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Research Team at Northeastern University Use Nano to Find Previously Undetectable Cancer in the Prostate

Using a nanotechnology-based tool, they were able to detect previously undetectable levels of prostate-specific antigen (PSA)

Northwestern University researchers found measureable PSA levels in each post-operative patient in its study using a nanoparticle-based bio-barcode assay developed by the university team. The university’s press release notes that the technology is based on gold nanoparticle probes, decorated with DNA and antibodies that can recognize and bind to PSA when present at extremely low levels in a blood sample.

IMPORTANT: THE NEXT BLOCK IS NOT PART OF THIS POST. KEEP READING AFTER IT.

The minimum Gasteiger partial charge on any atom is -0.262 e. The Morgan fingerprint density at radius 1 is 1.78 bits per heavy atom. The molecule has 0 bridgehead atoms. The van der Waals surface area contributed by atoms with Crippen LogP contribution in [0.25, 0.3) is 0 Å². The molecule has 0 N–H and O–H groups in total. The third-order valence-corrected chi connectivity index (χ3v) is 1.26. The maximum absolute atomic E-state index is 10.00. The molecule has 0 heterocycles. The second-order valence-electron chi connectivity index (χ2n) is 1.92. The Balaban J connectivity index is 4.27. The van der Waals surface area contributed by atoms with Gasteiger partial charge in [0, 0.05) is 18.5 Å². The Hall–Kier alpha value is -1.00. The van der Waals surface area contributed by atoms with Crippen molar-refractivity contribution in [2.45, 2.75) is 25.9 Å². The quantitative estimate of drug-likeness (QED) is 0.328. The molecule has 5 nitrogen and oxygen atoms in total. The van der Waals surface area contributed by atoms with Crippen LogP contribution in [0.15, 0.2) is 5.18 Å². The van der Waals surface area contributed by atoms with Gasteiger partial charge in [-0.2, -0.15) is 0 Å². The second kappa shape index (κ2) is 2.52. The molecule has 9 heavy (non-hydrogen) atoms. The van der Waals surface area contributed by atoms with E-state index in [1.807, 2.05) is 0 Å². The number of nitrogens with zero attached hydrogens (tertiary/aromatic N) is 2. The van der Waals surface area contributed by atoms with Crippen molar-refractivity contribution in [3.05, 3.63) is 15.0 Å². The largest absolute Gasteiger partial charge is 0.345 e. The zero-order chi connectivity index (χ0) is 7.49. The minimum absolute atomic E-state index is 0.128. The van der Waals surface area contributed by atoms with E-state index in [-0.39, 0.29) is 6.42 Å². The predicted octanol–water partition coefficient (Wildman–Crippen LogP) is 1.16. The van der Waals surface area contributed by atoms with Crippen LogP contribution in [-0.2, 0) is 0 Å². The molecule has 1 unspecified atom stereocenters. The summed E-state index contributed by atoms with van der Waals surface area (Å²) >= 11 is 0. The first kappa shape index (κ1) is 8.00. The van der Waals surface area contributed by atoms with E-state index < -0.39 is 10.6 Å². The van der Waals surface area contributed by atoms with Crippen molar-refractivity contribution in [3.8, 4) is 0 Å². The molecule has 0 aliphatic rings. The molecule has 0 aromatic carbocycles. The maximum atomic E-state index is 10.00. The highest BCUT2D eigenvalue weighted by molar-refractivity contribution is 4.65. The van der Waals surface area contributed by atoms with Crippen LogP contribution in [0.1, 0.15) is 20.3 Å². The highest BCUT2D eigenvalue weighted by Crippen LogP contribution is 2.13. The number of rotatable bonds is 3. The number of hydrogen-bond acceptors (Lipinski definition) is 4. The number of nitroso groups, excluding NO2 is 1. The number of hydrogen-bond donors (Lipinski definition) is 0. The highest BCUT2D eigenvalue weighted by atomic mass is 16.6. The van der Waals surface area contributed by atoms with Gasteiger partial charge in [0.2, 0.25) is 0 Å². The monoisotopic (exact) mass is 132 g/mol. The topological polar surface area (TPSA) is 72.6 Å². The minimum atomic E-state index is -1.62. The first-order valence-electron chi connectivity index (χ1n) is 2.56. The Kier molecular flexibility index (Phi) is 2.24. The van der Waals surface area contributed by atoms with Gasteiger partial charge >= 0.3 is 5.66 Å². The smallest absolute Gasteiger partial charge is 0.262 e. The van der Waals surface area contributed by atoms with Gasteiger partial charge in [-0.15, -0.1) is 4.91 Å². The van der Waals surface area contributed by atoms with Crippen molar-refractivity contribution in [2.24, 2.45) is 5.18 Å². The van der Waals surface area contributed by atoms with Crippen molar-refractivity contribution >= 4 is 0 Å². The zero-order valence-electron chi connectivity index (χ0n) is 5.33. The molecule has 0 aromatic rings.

The unique technology is 300x more sensitive than current PSA tests. "We have defined a new zero for PSA," said Chad A. Mirkin, George B. Rathmann Professor of Chemistry in the Weinberg College of Arts and Sciences, professor of medicine and professor of materials science and engineering. "This level of sensitivity in detecting low concentrations of PSA will take the blinders off the medical community, especially when it comes to tracking residual disease."

The group is currently conducting a similar retrospective study of more than 200 patients.

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